Thursday, March 3, 2016



The small fire is warm. I keep it small. No need rousing the neighbors who can sometimes find the light annoying, especially when the dope they are fed starts to run out of their system. They get as agitated as their feral brethren.

I call this third-floor attic my home, my refuge. No roof above me. That caved years ago. But I like the view, able to lay here or stand here, unmolested and without care, for hours looking up at the starlit heavens on a clear night such as this.

Down at the driveway below, encircling the house, wandering aimlessly along the street and sidewalks, the doped undead hiss, and mew, and whine, in their garbled, tortured vocal cord way. I know they are talking to each other, talking to me, talking to others who aren't there. Many of them, those rotting, poor ex-living civilians of the city, are still "living" and "seeing" their former lives as they shamble and teeter about.

I feel for them. That's why, I suppose, I live among them.

I have been cast out like them. Jobless. Homeless. The living city had no place for me, and I was tired of the awful stares and unkind words whispered as I passed: my shopping cart full of my last earthly goods.

I paid a GRCC gate guard an old diamond bauble from my late second or third wife (I forget which now). She, the kindly soldier, let me through the gate, into the UCRA enclosure. She may be the only one who knows I am in here. Bless her soul for keeping me secret. (With the recent fighting in the city, and what I hear from outside the city, I hope she is still alive and well.)

I feel at peace with these citizens around me. We are all the poor, the lost. Cast out and quarantined from the opulence of the Living and Thriving community on the other side of the river, I am at least one with THESE downtrodden people, even if they are somewhat considered not "human" anymore.

The stew is almost done. The can of doped meat, label burned away. The can is red hot. I boil away whatever the chemical slurry is in the processed meat slop. To a still living, breathing goof such as I, ingesting the doped meat is like drinking too much alcohol, followed by a week-long hangover that feels like it will never end. The shit was not meant for LIVING human consumption.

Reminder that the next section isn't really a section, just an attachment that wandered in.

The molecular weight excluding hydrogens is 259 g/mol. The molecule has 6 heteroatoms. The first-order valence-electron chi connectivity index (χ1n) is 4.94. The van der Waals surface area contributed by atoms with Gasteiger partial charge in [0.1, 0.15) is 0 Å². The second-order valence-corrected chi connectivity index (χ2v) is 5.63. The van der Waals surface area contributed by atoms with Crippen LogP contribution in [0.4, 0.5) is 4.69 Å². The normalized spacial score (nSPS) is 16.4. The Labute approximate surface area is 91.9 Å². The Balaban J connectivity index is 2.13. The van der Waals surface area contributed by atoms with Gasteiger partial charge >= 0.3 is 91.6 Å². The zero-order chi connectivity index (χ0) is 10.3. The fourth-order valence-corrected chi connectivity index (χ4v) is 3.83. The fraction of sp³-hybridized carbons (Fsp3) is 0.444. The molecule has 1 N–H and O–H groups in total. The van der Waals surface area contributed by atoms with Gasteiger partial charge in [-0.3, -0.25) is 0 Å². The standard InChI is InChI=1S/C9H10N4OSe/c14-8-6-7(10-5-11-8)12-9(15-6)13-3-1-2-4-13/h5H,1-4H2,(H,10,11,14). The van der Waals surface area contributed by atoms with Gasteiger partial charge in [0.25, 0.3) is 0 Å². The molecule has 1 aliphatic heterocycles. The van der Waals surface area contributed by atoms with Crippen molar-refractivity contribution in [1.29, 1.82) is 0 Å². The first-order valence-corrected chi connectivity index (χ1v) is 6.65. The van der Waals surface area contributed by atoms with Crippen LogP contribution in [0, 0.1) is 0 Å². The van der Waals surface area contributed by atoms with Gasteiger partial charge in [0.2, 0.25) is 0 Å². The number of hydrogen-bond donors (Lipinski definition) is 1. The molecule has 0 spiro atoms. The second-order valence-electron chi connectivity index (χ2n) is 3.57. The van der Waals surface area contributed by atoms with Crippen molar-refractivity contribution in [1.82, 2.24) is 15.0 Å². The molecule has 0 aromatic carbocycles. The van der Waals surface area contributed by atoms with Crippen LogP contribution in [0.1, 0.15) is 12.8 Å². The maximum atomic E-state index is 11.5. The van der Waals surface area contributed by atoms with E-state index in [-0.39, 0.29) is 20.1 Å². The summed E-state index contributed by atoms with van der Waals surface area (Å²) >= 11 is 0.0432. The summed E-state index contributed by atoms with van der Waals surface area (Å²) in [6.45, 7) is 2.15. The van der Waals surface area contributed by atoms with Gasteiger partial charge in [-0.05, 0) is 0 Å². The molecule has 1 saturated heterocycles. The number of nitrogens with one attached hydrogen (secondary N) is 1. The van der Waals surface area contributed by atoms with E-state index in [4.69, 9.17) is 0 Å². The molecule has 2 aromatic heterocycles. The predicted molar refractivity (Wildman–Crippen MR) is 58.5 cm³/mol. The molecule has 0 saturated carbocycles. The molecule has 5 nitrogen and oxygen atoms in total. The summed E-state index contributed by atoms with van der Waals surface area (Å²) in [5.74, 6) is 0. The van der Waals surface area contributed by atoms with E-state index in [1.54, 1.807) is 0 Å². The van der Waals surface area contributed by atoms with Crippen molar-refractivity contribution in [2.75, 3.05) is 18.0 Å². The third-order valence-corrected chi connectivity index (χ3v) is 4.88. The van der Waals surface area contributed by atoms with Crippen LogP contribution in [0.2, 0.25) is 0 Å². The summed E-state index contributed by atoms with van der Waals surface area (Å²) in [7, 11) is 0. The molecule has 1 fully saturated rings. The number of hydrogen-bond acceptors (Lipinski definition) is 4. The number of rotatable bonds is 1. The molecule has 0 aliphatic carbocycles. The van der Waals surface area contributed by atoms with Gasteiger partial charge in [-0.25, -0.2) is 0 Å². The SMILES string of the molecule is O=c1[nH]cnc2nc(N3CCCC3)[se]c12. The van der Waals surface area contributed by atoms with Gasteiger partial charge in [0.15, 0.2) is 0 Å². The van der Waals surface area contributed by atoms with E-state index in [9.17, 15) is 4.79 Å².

But a dreg like me has to eat. And I've found cooking the piss out of the meat slop makes it almost palatable. Almost. But it's better than starving to I fear is the direction I may go if I let go of my living, breathing, mortal coil.

Old Miss Karo sings her death knell below. She isn't dying. She's already dead. But she knows that I am up here. Her and her "children" are hungry. Even with a rotted brain, she knows me, knows who I am, what I am about. She trills all the louder as I take a moment to finish my own meal.

I dowse my small fire, not wanting to burn my only refuge down, at this old home on Lake Michigan Drive.

I take up some pre-opened cans of uncooked meat slop, make my way down the attic steps, then down the second floor steps to the first floor.

I go to the old enclosed porch. Tall, bulging, overgrown arborvitae trees and bushes block what must have been a nice view of the street from the porch's full sized windows.

Miss Karo is at the porch door, dragging her black, bony stubs weakly against the aluminum porch door.

"I'm comin', girl. Hold your horses," I say, my throat a little numb and scratchy. I must not have cooked the meat thoroughly.

But the cans I slip out to Miss Karo and her small mewing, grumbling children, it's the real deal. The real doped meat slop. The Z-rations as the military call it. She won't have to wait for the next pass-through from the big growling vehicles that come through twice a week, dropping off crates of the stuff for the first-come-first-serve undead denizens of this west side neighborhood.

Miss Karo scratches at my arm. It is her way of saying thanks. The razor sharp index finger, just a bone tip, hurts like hell, but I know it's her way of--perhaps in her own rotted mind--grasping my forearm and thanking me up and down for my generosity.

It is those black, weeping scars along my arms that tell me, at some point, I am not long for the Living world.

True death would be great.

Undeath, well, if I can stay in here, fed and protected...I guess that wouldn't be so bad. The city does watch out for her local undead.

I see Miss Karo off, then lock up and climb, wearily, back up the levels of steps to my attic abode. The night is going to be a cold one. A four-sleeping-bag night.

It's okay though. I get to lay there, alone, free, alive, and stare up at the starlit sky.

It's okay. Really.


The TRANSPORT Series can be purchased here:
Barnes & Noble

Barnes & Noble

Barnes & Noble

If you are in the Grand Rapids Michigan area, Schuler Books has paperback copies on their shelves (in SciFi/Fantasy section). Store location is:

2660 28th Street SE
Grand Rapids, MI 49512
Phone: 616.942.2561

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